Sound created at LEVEL is often very different from traditional forms of music. It tends to value gestural and textural qualities rather than traditional harmonic or melodic content and structure. Our participants and performers each develop their own unique artistic language formed through the sound they produce, its method of production, and the way in which it is developed through play and improvisation. We value this and wish to produce events where our approach, experimentation and productions can be understood and made available to a wider audience. In addition we wish to connect with others who are experimenting with sound, its composition and the potential of its propagation.
Information about composers featured at LISTEN
Parmegiani – on the WIRE (Nov 2013)
Petra Bachrata – Soundcloud
History of Electro Acoustic Composition and sound generation.
Electric/Electronic/Electroacoustic and Experimental Music Timeline.
Acousmatic music (from Greek ἄκουσμα akousma, “a thing heard”) is a form of electroacoustic music that is specifically composed for presentation using speakers, as opposed to a live performance. It stems from a compositional tradition that dates back to the introduction of musique concrète (a form of musique expérimentale) in the late 1940s. Unlike musical works that are realised using sheet music exclusively, compositions that are purely acousmatic (in listening terms) often exist solely as fixed media audio recordings.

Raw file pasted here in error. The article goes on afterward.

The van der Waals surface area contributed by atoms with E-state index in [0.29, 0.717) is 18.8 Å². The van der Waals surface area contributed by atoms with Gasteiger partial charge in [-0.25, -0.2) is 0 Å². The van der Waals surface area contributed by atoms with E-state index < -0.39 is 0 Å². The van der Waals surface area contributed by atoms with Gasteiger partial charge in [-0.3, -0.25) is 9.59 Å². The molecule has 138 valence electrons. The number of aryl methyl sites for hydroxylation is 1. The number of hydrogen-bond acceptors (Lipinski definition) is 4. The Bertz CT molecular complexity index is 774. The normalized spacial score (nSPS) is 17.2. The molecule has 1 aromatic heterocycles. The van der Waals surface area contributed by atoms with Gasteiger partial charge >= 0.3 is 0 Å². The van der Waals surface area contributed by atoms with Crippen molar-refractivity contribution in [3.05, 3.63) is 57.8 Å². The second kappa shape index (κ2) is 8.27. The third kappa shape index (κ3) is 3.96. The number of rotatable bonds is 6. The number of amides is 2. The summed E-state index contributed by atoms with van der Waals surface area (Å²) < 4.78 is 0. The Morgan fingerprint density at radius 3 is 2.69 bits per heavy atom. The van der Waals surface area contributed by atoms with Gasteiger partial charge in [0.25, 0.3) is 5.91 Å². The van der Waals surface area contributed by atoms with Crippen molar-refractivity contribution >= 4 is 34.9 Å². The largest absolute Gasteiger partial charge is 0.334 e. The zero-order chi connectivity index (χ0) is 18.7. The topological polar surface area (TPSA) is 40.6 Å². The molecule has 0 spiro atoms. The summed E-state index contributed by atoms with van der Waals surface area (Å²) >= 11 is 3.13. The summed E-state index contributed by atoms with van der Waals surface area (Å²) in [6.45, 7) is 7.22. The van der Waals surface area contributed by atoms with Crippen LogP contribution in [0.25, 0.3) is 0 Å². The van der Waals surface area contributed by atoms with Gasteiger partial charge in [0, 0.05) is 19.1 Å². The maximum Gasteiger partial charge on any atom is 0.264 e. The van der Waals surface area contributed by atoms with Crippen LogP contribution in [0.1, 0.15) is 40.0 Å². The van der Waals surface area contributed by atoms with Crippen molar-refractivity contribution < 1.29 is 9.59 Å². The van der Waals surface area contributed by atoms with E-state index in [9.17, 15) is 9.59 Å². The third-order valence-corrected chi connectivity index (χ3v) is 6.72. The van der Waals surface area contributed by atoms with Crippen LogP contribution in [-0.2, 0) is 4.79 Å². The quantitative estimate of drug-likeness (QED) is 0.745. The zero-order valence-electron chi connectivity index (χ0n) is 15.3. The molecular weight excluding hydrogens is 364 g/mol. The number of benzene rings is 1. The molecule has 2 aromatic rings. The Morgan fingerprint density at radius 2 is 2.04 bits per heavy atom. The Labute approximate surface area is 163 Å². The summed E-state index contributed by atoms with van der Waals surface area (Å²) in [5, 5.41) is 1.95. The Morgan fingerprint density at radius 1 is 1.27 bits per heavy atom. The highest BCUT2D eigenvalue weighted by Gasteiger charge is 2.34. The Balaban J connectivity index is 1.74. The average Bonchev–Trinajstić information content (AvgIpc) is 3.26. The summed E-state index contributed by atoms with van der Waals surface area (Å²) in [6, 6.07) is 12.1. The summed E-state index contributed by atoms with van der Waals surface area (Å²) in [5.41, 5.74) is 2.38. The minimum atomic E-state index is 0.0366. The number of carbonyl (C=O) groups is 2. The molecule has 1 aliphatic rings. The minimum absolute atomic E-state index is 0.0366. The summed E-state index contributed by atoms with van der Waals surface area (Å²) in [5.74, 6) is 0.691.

From Wikipedia: https://en.wikipedia.org/wiki/Acousmatic_music
Acousmatic; sound whose origin is not seen. The listener is not having any visual cue attached. The first recorded use of acousmatic sound was by Pythagoras way back in Ancient Greece. Pythagoras would place a black curtain between him and his audience when giving lectures. He did this so that his students would focus more on his speech than on his person. The word acousmatic comes from the Greek word akousma: what is heard.
In his 1966 publication Traité des objets musicaux Schaeffer defined the acousmatic as: Acousmatic, adjective: referring to a sound that one hears without seeing the causes behind it (Schaeffer 1966: 91). Schaeffer held that the acousmatic listening experience was one that reduced sounds to the field of hearing alone.
Musique Concrete – Pioneering Electronic Music: